The Journal of Inter-Organizational Relationships
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Discover JIOR's Aims & Scope
The Journal of Inter-Organizational Relationships (JIOR) is an interdisciplinary journal focused exclusively on interactions between firms, other organizations, groups, and subgroups both internal and external to an organization. In many marketing and management cases, relationships are the cornerstone for high performance, productive and efficient exchange. The contexts for such relationships include supply chain relationships, marketing channel relationships, third-party relationships, business-to-business relationships, regulatory relationships, strategic partnerships, export/import relationships, intermediary relationships, and intra-organizational relationships between groups, departments, or divisions.
The common themes that will drive JIOR are the theories, rather than the context, that explain relationships. These include, but are not limited to, transaction cost economics, agency theory, trust, commitment theory, control theory, stewardship theory, governance theory, power-dependence theory, and the study of contracts, both written and psychological. Contributions to new inter-organization theories are welcome.
Such theories can be applied to a variety of topics in marketing and management including relationship eco-systems and platforms, inter-group conflict, contract negotiations, relational business models, relationship formation and dissolution, the dark side of trust-based relationships, issues of control and coordination, the effects of technology on decision making, power imbalances, adverse selection and moral hazard, incentives, monitoring, contract enforcement, legal remedies, diversity of goals, internal organizational issues, control-trust dynamics, relational exchange, inter-group communication strategies, sales force relationships, goal misalignment, calculative trust and calculative commitment, and substitution and complementation of control processes.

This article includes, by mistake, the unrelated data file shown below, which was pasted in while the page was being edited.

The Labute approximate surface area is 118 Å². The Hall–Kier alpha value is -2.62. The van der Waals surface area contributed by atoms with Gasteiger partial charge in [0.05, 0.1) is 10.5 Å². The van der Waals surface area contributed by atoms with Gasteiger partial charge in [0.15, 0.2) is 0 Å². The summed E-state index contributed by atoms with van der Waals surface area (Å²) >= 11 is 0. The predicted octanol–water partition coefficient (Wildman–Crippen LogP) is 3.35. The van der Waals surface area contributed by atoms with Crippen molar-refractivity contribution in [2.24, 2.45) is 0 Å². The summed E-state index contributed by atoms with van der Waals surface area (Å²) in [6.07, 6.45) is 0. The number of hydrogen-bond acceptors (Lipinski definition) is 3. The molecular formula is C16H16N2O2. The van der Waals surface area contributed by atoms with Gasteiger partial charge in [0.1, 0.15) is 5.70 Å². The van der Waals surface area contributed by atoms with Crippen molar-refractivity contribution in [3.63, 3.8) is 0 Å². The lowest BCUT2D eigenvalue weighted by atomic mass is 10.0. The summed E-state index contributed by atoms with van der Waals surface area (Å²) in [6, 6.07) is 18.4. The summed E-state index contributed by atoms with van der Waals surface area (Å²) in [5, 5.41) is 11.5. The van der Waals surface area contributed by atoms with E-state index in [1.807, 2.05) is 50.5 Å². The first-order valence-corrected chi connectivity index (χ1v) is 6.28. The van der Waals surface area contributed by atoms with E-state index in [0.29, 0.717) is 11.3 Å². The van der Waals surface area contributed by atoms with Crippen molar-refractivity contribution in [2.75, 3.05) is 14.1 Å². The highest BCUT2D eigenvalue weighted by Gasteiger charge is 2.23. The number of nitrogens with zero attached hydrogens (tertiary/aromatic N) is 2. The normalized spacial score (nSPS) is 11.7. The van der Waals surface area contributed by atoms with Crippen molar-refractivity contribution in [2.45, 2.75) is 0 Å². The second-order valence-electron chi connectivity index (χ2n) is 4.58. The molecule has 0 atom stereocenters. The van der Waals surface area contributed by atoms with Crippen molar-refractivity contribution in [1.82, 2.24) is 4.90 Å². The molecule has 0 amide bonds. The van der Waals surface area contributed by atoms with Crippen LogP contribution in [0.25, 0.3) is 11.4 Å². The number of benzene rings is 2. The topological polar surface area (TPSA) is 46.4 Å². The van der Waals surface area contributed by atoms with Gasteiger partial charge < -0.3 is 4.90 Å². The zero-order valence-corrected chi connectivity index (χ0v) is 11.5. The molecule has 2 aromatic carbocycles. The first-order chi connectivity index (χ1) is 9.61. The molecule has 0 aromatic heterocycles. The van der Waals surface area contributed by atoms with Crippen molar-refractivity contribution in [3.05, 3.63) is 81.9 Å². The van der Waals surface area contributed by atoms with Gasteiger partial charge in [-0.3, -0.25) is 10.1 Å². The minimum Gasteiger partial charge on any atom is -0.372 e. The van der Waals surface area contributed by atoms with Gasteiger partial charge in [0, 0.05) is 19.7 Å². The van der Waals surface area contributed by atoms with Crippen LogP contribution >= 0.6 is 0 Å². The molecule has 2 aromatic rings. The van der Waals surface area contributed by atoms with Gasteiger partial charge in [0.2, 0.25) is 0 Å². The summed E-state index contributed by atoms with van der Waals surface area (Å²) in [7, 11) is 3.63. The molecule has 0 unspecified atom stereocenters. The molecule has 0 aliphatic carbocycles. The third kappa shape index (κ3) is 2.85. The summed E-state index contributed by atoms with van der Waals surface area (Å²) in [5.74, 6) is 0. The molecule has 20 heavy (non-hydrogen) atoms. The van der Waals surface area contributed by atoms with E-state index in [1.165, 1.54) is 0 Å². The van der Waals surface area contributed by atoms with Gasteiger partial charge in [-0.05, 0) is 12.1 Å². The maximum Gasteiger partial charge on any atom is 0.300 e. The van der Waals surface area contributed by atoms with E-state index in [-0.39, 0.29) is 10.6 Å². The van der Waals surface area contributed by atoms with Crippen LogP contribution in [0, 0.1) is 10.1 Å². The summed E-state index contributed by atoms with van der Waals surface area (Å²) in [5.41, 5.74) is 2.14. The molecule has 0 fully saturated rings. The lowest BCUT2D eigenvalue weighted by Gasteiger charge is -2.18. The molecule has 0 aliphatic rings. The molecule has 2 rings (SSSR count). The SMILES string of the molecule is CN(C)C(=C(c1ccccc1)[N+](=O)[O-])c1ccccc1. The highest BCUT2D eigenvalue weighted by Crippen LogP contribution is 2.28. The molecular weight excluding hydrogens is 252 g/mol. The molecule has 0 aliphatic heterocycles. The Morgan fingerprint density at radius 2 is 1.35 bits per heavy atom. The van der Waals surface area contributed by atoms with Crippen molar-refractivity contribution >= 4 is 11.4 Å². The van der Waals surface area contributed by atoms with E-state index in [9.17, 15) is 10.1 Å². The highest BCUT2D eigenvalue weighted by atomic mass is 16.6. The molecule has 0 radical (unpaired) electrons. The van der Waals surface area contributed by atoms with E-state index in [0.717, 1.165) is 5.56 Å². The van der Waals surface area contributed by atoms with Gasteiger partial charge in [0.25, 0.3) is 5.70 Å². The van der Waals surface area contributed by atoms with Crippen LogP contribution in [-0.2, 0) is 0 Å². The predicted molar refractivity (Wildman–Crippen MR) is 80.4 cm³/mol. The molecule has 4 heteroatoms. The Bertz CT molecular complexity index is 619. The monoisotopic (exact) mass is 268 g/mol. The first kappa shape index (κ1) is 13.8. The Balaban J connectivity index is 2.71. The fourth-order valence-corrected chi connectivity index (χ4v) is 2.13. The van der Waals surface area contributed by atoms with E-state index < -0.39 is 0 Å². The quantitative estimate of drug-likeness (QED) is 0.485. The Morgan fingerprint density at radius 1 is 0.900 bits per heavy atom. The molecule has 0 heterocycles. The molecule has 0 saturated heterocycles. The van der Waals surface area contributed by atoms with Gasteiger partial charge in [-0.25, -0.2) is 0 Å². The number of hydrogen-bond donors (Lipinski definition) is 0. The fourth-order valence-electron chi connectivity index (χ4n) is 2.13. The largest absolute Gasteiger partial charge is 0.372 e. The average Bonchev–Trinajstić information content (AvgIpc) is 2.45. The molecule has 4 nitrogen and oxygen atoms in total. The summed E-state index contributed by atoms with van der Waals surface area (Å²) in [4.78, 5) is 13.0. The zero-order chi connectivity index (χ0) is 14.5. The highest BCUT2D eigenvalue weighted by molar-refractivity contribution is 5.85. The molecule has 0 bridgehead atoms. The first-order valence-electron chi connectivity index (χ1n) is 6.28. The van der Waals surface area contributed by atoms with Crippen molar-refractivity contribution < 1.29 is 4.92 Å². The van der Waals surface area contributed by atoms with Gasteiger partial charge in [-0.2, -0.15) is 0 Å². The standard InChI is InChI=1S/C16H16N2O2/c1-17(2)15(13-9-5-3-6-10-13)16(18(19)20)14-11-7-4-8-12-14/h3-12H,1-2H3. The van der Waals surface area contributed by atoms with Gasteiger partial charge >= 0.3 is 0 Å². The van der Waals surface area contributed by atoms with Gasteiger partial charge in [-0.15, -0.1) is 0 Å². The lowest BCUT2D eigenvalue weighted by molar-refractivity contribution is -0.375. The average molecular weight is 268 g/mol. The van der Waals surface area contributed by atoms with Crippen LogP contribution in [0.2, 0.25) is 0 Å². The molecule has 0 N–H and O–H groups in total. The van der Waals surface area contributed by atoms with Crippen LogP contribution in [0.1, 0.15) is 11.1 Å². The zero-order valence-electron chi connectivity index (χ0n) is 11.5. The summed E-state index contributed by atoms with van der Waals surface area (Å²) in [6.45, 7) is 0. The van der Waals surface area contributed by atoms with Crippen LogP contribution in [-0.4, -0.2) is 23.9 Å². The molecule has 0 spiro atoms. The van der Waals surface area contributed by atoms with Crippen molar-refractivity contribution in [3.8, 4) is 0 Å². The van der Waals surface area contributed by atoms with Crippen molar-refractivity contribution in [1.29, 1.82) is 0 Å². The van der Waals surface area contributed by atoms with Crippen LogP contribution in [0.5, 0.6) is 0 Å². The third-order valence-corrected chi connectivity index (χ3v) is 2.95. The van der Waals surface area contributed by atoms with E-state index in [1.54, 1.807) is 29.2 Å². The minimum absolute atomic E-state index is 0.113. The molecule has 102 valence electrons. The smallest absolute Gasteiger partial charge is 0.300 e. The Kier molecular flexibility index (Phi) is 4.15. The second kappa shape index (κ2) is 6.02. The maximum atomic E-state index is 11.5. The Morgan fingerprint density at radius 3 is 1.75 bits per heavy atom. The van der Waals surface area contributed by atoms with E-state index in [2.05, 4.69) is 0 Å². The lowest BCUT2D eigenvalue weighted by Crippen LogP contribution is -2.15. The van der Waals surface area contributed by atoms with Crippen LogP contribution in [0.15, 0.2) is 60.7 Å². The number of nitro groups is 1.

Either conceptual or methodological theories are welcome. A strong thread that will run through all work accepted is managerial relevance. In addition, all papers must make a theoretical contribution to the field.
Opinion pieces, MBA-style reports and other non-academic pieces are not acceptable. An active effort will be made to protect the reviewer’s time and commitment required to the journal, and therefore submissions that do not make an academic contribution to the field or advance the scope of knowledge and thought regarding business relationships will not be sent out for review. In addition, articles with a primary focus on statistics, mathematics and/or econometrics are inappropriate for JIOR. However, such articles may be appropriate if the model is used to advance knowledge in business relationships, and is not the primary focus of the paper.
Dave Gilliland, Colorado State University
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